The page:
Q: In what ways do artist’s biographies inform of distract from the viewers experiences of the work?
I think the artist biography is mostly inseparable when looking at a body of work. If I know something about the artist, that is essentially knowing something about the work or at least the background from which it was created, and that inherently has an impact on how I will read the work. Especially in the current world of oversharing information, and media allowing for behind the scenes access to artists and their private worlds and studios, going forward the lives of artists will always impact their work.
I do not this this is a negative thing, especially in the case of deciding what artists to support. Because of the #metoo movement, I don’t think it will be long before the actions of artists begin to have an impact on how their work is read and interpreted. There have been specific issues related to this in Atlantic Canada, and has lead to a rethinking about how that artist’s work is interpreted.
After watching this lecture and thinking about Ward’s assertion “that all art is a form of proposition and anything is possible” made me think about the Yayoi Kasuma exhibition that is about to open at the Art Gallery of Ontario (AGO) in Toronto. Kasuma, to me, is an artist whose work in inseparable from her biography, and in everything I read about her work when it is show is linked to her legacy, more than the work itself. In the promotional material for the exhibition Yayoi Kasuma: Infinity Mirrors, the work’s history of exhibition is talked about more than the actual content of the work. In this instance, I would love to actually hear from the artist about her work, rather than why I should be excited it is traveling to Canada. It is no doubt exciting work, and a great opportunity to see it in person, but the hype is over shadowing content.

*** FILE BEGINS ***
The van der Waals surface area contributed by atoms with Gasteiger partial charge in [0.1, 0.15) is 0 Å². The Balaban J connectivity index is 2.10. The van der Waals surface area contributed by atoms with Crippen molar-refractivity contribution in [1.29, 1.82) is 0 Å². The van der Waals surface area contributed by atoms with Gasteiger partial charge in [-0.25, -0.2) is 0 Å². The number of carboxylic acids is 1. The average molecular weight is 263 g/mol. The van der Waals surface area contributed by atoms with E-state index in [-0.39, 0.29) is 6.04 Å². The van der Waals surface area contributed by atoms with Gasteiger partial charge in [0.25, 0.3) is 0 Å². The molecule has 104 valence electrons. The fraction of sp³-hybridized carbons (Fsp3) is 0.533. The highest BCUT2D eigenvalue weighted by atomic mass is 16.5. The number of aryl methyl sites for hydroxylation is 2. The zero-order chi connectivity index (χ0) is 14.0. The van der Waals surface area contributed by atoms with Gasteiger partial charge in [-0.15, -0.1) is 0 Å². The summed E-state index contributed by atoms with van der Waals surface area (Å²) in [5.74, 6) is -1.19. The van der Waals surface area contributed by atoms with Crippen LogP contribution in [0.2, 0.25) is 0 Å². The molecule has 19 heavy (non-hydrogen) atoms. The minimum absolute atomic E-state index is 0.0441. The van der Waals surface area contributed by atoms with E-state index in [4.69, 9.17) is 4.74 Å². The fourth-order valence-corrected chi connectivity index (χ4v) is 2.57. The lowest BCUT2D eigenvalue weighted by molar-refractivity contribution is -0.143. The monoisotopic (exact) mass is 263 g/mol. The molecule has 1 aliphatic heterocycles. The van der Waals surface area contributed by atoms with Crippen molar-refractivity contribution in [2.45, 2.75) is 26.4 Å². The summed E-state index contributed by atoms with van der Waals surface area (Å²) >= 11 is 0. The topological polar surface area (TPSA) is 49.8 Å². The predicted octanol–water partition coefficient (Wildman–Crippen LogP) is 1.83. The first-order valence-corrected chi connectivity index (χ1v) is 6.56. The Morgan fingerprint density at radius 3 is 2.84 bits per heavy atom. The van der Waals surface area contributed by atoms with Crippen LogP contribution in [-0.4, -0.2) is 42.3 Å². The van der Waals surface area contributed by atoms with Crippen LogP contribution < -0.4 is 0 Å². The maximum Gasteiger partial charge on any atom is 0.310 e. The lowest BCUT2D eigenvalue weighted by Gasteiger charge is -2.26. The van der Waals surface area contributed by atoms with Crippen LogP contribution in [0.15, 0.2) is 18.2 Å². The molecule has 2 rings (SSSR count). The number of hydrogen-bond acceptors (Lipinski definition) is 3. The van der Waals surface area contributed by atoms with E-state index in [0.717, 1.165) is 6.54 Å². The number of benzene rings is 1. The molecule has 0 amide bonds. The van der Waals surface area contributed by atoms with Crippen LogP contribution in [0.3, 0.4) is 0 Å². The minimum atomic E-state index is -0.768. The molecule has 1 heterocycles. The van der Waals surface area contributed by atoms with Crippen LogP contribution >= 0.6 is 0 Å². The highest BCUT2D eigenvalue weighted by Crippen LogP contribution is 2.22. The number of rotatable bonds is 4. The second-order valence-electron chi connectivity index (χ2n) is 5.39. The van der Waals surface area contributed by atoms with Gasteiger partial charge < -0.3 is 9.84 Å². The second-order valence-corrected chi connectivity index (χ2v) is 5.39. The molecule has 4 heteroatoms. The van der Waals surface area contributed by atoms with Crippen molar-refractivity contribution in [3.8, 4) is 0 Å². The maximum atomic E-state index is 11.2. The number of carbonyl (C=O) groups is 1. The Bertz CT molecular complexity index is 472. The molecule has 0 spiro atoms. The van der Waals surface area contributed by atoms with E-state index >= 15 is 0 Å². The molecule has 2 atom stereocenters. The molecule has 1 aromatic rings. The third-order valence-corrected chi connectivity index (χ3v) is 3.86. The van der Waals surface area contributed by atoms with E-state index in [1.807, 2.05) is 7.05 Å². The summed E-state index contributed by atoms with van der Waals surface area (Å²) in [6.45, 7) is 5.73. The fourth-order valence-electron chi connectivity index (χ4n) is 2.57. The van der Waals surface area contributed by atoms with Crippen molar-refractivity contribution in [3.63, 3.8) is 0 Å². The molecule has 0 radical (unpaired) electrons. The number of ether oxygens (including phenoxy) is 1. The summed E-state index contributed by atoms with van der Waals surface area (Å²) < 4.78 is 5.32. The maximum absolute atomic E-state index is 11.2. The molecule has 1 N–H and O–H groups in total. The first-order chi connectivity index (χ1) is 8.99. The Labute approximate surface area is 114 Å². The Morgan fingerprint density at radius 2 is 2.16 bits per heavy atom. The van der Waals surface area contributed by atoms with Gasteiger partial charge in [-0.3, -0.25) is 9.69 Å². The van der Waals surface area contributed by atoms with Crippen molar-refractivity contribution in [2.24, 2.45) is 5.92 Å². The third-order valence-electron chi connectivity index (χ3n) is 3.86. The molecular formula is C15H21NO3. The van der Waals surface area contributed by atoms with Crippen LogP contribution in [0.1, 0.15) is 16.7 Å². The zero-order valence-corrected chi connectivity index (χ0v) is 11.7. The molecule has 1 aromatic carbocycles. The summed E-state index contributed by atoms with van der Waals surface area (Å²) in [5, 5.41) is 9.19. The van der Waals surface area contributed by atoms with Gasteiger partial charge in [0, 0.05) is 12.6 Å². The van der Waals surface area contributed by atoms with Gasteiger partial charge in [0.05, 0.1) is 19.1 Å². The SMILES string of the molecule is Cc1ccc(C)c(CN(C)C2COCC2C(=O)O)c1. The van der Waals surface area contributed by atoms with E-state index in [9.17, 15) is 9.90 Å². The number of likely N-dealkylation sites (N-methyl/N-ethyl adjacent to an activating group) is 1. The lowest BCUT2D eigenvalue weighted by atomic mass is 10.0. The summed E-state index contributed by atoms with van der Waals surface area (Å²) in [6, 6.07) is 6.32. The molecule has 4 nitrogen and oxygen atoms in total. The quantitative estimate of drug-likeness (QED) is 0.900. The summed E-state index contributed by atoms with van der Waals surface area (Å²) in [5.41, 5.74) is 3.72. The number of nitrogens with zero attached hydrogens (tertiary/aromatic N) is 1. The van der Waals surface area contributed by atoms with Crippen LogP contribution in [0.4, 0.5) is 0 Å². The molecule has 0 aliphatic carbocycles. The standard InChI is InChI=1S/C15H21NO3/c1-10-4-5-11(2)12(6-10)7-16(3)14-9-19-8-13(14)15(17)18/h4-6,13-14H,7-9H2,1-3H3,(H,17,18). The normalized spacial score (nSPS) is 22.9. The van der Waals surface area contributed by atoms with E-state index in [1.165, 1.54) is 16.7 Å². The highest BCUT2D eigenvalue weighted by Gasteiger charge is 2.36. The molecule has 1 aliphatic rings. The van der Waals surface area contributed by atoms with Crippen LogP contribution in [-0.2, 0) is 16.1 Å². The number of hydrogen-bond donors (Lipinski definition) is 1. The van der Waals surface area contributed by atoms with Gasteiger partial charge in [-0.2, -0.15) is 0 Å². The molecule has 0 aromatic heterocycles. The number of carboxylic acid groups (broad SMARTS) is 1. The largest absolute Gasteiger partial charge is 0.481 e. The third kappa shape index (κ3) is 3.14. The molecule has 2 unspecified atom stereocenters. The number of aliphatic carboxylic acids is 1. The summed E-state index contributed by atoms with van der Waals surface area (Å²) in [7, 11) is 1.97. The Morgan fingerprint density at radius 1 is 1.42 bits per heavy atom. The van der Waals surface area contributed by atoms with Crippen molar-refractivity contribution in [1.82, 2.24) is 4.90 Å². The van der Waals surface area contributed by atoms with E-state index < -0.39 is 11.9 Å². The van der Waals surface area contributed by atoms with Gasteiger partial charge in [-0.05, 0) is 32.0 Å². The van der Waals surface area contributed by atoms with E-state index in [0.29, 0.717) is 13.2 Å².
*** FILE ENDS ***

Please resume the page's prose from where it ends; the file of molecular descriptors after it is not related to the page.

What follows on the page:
I just looked into the exhibition and visited the AGO main web page I was met with an uninviting, uninspired corporate web page that informed me that I am in the queue, but 52323 people are ahead of me for tickets. I had to click a tiny hyperlink to get to the regular home page, which was also 90% Kasuma. This page also contained a list of rules and regulations for the tickets. Even for someone comfortable with the gallery going experience, this seems a bit extreme to me, and makes me think that it will be a mess of people when I actually get to the exhibition. Nothing about this initial online experience is welcoming, incomplete contrast to PR campaign launched for the exhibition which features Kasuma’s dots on the public transportation and every-poster able surface imaginable in downtown Toronto.
In trying to find any critical writing about the exhibition in Toronto, all of the media/critical coverage is about this ticket scramble – why is the work not the focus? What is the financial gain of the gallery by taking this show, and putting basically all other programming on hold to accommodate this media frenzy? This work has also been shown many times before, but the infrastructural breakdown in this case is eclipsing the critical value of the exhibition.
This was a bit of a ramble, but I think it is important to look at the lives of artists as well as the content of their work. The two can be separated, but I don’t always think that is beneficial to the art world as a whole.